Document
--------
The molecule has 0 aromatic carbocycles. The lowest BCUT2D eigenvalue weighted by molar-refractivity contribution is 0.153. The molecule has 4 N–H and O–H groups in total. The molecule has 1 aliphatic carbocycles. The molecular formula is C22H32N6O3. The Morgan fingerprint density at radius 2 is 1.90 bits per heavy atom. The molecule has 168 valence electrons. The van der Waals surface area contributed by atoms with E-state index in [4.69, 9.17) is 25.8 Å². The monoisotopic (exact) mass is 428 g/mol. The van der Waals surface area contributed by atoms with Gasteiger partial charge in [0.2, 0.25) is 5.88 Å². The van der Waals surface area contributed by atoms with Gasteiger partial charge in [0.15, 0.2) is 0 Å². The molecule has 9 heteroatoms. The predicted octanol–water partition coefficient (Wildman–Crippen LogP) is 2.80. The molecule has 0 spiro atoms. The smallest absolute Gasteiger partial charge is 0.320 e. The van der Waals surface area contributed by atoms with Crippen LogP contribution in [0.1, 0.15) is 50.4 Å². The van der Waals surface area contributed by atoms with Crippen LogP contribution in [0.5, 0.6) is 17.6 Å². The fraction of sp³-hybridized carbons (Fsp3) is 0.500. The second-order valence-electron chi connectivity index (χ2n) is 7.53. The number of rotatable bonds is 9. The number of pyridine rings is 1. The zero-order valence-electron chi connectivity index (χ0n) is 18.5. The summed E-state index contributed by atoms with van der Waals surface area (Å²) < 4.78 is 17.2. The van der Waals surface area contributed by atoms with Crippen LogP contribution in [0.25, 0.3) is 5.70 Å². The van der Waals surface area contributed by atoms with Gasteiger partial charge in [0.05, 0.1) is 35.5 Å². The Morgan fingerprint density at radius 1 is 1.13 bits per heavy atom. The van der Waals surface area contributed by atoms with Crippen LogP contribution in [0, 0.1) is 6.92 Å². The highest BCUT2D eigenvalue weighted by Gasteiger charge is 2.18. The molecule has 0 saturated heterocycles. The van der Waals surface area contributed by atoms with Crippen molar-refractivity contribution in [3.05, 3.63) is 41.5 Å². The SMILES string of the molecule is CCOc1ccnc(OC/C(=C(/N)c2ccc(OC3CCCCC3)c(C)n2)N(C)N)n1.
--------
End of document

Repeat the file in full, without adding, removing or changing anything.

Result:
The molecule has 0 aromatic carbocycles. The lowest BCUT2D eigenvalue weighted by molar-refractivity contribution is 0.153. The molecule has 4 N–H and O–H groups in total. The molecule has 1 aliphatic carbocycles. The molecular formula is C22H32N6O3. The Morgan fingerprint density at radius 2 is 1.90 bits per heavy atom. The molecule has 168 valence electrons. The van der Waals surface area contributed by atoms with E-state index in [4.69, 9.17) is 25.8 Å². The monoisotopic (exact) mass is 428 g/mol. The van der Waals surface area contributed by atoms with Gasteiger partial charge in [0.2, 0.25) is 5.88 Å². The van der Waals surface area contributed by atoms with Gasteiger partial charge in [0.15, 0.2) is 0 Å². The molecule has 9 heteroatoms. The predicted octanol–water partition coefficient (Wildman–Crippen LogP) is 2.80. The molecule has 0 spiro atoms. The smallest absolute Gasteiger partial charge is 0.320 e. The van der Waals surface area contributed by atoms with Crippen LogP contribution in [0.1, 0.15) is 50.4 Å². The van der Waals surface area contributed by atoms with Crippen LogP contribution in [0.5, 0.6) is 17.6 Å². The fraction of sp³-hybridized carbons (Fsp3) is 0.500. The second-order valence-electron chi connectivity index (χ2n) is 7.53. The number of rotatable bonds is 9. The number of pyridine rings is 1. The zero-order valence-electron chi connectivity index (χ0n) is 18.5. The summed E-state index contributed by atoms with van der Waals surface area (Å²) < 4.78 is 17.2. The van der Waals surface area contributed by atoms with Crippen LogP contribution in [0.25, 0.3) is 5.70 Å². The van der Waals surface area contributed by atoms with Gasteiger partial charge in [0.05, 0.1) is 35.5 Å². The Morgan fingerprint density at radius 1 is 1.13 bits per heavy atom. The van der Waals surface area contributed by atoms with Crippen LogP contribution in [0, 0.1) is 6.92 Å². The highest BCUT2D eigenvalue weighted by Gasteiger charge is 2.18. The molecule has 0 saturated heterocycles. The van der Waals surface area contributed by atoms with Crippen molar-refractivity contribution in [3.05, 3.63) is 41.5 Å². The SMILES string of the molecule is CCOc1ccnc(OC/C(=C(/N)c2ccc(OC3CCCCC3)c(C)n2)N(C)N)n1.